BIRMINGHAM, United Kingdom: Reigning World Cup holders India clash with hosts England in an intriguing Champions Trophy one-day final on Sunday that promises to be a thriller.
The sold-out game at Edgbaston will please organisers and fans alike as a finale to what has been billed as the last edition of the eight-nation tournament before it is replaced by a Test championship in 2017.
The final, worth $2 million to the winners and $1 million to the runners-up, will be contested by teams who’ve justified their status as the top-ranked one-day sides in the world.
India, winners of the World Cup at home in 2011, proved worthy of their number one ranking by cruising to the final with four straight wins — the last three by emphatic eight-wicket margins.
Second-ranked England, looking for their first major one-day title, made it to the final with three wins out of four, including a seven-wicket defeat of South Africa in the semi-final at the Oval in London.
Few would hazard to predict the outcome of the dream final between a young and ruthless Indian side and a typically gritty England in front of boisterous supporters from both sides.
If the weather holds — light rain has been forecast for Sunday — a classic contest in in store between India’s batting firepower and the crafty seam and spin attack of the hosts.
Left-handed opener Shikhar Dhawan has taken the tournament by storm with 332 runs in four matches at an average of 110.66, making him the competition’s leading scorer.
Dhawan’s scores of 114, 102 not out, 48 and 68, which leave him a strong contender for the player of the tournament award, and valuable opening stands with Rohit Sharma have boosted India at the top of the order.
Left-arm spinner Ravindra Jadeja has been the pick of the bowlers with 10 wickets — joint-second in the tournament with England spearhead James Anderson behind New Zealander Mitchell McClenaghan’s 11 scalps.
Jadeja and fellow-spinner Ravichandran Ashwin have been backed admirably by the three-pronged seam attack of Ishant Sharma, Bhuvneshwar Kumar and Umesh Yadav in containing opposition batsmen.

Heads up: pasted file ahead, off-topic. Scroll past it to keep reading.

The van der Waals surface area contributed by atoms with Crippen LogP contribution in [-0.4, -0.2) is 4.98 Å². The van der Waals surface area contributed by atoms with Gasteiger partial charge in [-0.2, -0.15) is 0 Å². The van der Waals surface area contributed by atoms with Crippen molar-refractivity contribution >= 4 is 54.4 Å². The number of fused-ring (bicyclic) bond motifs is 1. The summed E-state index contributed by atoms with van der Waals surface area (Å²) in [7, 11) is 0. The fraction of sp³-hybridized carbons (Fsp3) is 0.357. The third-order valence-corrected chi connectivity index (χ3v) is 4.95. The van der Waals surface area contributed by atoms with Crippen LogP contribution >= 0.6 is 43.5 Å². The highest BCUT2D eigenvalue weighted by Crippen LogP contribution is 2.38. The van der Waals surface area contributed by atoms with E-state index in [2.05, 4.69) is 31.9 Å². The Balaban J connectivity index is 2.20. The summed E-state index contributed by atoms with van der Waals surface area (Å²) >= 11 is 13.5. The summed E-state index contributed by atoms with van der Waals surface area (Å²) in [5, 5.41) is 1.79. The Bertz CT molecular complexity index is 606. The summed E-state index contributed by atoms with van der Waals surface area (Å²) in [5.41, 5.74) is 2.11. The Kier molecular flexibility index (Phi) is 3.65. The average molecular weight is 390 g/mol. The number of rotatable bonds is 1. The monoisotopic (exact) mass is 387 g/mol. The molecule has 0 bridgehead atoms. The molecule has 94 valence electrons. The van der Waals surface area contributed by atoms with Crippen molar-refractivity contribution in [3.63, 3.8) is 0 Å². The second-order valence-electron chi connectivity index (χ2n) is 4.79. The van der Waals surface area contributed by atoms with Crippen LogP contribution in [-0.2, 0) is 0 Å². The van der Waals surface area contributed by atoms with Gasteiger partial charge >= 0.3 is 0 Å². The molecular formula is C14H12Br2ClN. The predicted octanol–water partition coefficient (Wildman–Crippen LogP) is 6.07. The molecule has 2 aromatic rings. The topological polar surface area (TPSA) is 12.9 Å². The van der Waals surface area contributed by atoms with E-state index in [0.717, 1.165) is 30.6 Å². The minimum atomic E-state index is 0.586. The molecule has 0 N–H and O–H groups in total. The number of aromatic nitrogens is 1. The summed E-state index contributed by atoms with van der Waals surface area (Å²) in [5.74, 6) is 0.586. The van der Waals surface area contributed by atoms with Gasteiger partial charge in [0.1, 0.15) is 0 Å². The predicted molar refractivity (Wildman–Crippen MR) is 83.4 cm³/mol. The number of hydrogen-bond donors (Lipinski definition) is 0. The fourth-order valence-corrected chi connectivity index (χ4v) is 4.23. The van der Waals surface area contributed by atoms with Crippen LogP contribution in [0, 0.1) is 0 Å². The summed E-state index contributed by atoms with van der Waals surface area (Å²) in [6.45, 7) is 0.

“We have played with the consistency and passion we wanted to at the start of the tournament,” delighted India captain Mahendra Singh Dhoni said. “But the final will always be a huge challenge.”
England, who begin an eagerly-anticipated Ashes series against Australia next month, will be desperate to bag a major one-day international (ODI) title after suffering defeats in three World Cup finals in 1979, 1987 and 1992, as well as losing the 2004 Champions Trophy final to the West Indies at the Oval.
Their batting revolves around skipper Alastair Cook, Ian Bell and Jonathan Trott, who has answered critics of his perceived slow scoring in the ODI game by emerging as England’s highest run-getter in the tournament with 209 runs.
But the hosts’ hopes will rest on how well the brilliant Anderson and his new-ball partners, Stuart Broad and Steven Finn, are able to contain the Indian batting.
Off-spinner James Tredwell, whose three for 19 in seven overs wrecked South Africa in the semi-final and won him the man-of-the-match award, has ensured England do not miss the injured Graeme Swann.
England have lost eight of their last 10 one-day internationals against Dhoni’s men, but all of them were on Indian soil.
When India last played in England in 2011, they were not only blanked 4-0 in the Test series, but lost the one-dayers 3-0. A World Cup game in Bangalore in 2011 between the two sides ended in a sensational tie.